Pride 2022: My chosen family

For many within the LGBTQIA+ community, family is something you choose.

This year’s Pride campaign features three families from different parts of the world. One was created on the dancefloor in South Africa, another began with the story of a famous Spanish trans woman, and the third took shape in London’s creative scene.

On the surface, they may seem very different. But these families have one important thing in common: they chose each other.

Reeta Loi, Tori West, Jamie Windust and Sakeema Peng Crook are The Dreamers, a family of activists, writers and creators from the United Kingdom.

A chosen family, also known as found family, is made up of people with non-biological bonds who have intentionally chosen to love and support one another. Some families of choice have defined roles, like a mum or dad, based on age, personalities, or relationships. There are even gender-neutral family titles such as “moddy” (a mixture of mummy and daddy), “sibster” (a combination of sibling and sister) and “sprog” (a neutral word for child). But many chosen families are more loosely defined without any clear labels.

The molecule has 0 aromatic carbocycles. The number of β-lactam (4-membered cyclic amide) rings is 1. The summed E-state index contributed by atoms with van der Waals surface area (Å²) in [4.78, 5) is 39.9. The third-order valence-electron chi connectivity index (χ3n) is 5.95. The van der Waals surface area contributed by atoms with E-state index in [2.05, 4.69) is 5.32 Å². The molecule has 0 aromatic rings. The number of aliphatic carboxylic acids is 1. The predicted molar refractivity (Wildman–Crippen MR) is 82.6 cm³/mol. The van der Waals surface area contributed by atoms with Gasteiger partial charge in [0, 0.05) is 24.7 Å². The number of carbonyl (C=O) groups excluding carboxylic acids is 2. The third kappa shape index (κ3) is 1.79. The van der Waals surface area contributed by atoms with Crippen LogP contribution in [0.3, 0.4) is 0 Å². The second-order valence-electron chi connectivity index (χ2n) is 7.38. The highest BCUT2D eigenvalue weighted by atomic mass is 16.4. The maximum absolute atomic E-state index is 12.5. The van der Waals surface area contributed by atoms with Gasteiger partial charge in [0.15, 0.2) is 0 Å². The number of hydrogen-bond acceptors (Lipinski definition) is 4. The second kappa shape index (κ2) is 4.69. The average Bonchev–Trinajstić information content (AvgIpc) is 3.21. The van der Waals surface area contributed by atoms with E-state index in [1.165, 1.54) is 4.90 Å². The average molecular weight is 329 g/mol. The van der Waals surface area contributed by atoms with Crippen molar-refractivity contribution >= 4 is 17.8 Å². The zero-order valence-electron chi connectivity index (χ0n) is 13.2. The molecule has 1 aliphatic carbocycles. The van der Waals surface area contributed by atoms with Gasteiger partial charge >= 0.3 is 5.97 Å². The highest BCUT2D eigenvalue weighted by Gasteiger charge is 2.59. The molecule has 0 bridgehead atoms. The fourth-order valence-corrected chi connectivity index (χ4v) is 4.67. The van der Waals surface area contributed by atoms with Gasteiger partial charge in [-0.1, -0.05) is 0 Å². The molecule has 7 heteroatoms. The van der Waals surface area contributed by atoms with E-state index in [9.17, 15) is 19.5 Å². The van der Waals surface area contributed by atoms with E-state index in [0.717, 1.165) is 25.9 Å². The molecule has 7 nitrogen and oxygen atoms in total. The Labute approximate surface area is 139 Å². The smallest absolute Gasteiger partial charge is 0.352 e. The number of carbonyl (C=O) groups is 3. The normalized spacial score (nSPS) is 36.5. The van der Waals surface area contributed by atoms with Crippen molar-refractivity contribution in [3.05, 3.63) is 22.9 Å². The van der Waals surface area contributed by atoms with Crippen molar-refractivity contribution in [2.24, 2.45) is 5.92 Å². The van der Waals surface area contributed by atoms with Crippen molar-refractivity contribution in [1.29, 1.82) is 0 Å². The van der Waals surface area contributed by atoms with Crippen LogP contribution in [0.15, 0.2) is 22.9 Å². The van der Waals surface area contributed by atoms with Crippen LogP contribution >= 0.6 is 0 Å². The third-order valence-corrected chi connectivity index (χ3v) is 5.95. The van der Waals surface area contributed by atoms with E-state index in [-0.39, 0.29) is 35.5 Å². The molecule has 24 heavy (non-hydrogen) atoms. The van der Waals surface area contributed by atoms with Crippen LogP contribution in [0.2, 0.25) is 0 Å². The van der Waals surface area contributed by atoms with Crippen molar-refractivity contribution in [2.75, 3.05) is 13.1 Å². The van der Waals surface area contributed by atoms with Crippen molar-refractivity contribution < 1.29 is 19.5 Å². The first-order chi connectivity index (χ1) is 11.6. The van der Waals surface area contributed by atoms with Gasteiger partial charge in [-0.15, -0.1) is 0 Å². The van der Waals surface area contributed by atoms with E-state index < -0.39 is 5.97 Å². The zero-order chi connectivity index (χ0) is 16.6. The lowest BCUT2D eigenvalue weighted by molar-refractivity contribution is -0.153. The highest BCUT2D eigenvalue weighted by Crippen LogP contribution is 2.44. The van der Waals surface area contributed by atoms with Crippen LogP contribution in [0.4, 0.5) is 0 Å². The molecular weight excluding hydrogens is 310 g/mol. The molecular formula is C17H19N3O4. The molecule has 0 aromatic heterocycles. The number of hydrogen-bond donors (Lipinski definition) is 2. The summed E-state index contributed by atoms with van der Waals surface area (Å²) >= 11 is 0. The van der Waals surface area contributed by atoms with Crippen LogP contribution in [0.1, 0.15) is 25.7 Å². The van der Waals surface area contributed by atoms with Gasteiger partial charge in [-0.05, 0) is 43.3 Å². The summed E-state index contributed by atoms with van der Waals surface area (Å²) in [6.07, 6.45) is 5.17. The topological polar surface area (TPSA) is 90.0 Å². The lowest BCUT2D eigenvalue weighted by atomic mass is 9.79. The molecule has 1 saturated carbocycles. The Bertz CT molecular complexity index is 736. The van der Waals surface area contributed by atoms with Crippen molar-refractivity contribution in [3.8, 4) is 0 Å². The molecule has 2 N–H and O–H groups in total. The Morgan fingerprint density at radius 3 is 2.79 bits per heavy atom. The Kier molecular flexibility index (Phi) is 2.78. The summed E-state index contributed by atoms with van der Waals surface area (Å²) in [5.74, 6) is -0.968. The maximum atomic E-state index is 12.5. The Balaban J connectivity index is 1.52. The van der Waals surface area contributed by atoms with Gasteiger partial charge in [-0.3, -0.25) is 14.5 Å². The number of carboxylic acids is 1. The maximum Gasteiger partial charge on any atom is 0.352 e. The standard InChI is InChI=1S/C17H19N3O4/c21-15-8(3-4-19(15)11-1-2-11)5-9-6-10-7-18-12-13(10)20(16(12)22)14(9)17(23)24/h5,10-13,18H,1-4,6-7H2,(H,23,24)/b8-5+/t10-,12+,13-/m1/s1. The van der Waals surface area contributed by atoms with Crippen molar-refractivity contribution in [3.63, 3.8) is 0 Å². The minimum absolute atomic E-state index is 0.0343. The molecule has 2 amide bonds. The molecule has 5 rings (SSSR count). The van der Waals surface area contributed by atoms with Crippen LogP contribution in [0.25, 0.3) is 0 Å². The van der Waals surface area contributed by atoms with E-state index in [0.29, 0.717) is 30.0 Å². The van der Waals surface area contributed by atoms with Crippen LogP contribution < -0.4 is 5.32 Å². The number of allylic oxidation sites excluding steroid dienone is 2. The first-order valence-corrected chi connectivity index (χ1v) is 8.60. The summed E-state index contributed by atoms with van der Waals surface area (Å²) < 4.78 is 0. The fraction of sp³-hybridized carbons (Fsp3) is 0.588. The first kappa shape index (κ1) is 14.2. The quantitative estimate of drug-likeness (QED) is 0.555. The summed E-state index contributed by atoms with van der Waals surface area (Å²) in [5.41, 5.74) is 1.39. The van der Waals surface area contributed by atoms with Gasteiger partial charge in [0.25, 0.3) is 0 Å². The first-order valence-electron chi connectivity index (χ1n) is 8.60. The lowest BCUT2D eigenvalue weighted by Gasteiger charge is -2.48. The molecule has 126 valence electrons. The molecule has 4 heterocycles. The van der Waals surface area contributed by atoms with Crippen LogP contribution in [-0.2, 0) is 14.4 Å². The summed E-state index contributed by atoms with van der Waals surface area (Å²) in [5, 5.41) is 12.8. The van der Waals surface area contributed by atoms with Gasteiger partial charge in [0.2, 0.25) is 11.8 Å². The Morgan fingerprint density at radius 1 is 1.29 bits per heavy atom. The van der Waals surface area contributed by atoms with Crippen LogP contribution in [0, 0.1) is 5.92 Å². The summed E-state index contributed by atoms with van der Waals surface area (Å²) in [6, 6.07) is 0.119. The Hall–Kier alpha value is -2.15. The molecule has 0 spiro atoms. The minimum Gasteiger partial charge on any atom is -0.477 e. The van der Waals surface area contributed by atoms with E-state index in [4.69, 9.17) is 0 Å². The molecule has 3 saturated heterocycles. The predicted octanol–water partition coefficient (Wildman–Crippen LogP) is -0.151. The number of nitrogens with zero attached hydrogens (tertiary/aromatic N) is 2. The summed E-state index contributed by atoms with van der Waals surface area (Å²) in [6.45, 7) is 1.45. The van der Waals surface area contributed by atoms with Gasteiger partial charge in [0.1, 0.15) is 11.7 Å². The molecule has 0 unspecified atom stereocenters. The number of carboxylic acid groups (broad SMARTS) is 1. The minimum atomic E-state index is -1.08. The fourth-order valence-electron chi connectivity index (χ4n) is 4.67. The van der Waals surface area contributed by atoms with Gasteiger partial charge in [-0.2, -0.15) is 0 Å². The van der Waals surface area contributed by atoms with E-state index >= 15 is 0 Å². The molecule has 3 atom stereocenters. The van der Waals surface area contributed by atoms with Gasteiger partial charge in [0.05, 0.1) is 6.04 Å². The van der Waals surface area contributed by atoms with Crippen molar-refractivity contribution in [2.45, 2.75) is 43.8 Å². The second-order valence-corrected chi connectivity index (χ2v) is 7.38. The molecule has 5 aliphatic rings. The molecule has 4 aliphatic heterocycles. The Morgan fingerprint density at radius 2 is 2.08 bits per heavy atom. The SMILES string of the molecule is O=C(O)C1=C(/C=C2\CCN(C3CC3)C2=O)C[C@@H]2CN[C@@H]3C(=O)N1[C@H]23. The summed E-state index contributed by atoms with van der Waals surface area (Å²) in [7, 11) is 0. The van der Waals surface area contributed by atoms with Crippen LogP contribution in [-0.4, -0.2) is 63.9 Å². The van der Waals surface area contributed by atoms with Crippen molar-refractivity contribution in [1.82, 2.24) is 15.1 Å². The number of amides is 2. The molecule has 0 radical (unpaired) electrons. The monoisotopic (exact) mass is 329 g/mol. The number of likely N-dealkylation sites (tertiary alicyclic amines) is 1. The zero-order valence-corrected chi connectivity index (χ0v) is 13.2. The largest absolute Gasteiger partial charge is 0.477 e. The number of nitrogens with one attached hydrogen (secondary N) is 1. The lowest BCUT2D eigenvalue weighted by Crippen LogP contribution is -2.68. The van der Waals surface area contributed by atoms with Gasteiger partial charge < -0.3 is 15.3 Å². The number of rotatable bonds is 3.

The concept is not exclusive to the LGBTQIA+ community — anyone can be part of a chosen family — but it’s intertwined with the queer experience. Why? Well, if someone’s rejected by their biological family or society (which, sadly, many within the community are), they seek others to fill that void: A chosen family.

Nash Mariah, Jana Babez, Martin Magner and Mavuso Mbutuma are The Angels, a South African family who fell in love on the dancefloor.

Studies have shown that youth who identify as LGBTQIA+ are more likely to be homeless. Family rejection is often the key reason why they feel compelled to abandon their homes, making chosen families especially important to this group.

Even though some chosen families are a necessity rather than a choice, many come from a place of joy. They're not here to replace your biological relatives. Chosen families come from the desire to communicate openly about shared experiences. They exist to expand the definition of family, making it more inclusive and pulling people together.

Javier Calvo, Lola Rodríguez and Javier Ambrossi.

In the end, you’re the only one who can define what family means to you. Family isn’t one-size-fits-all. But whoever you decide to include in yours, make sure they love you — no matter who you love. 

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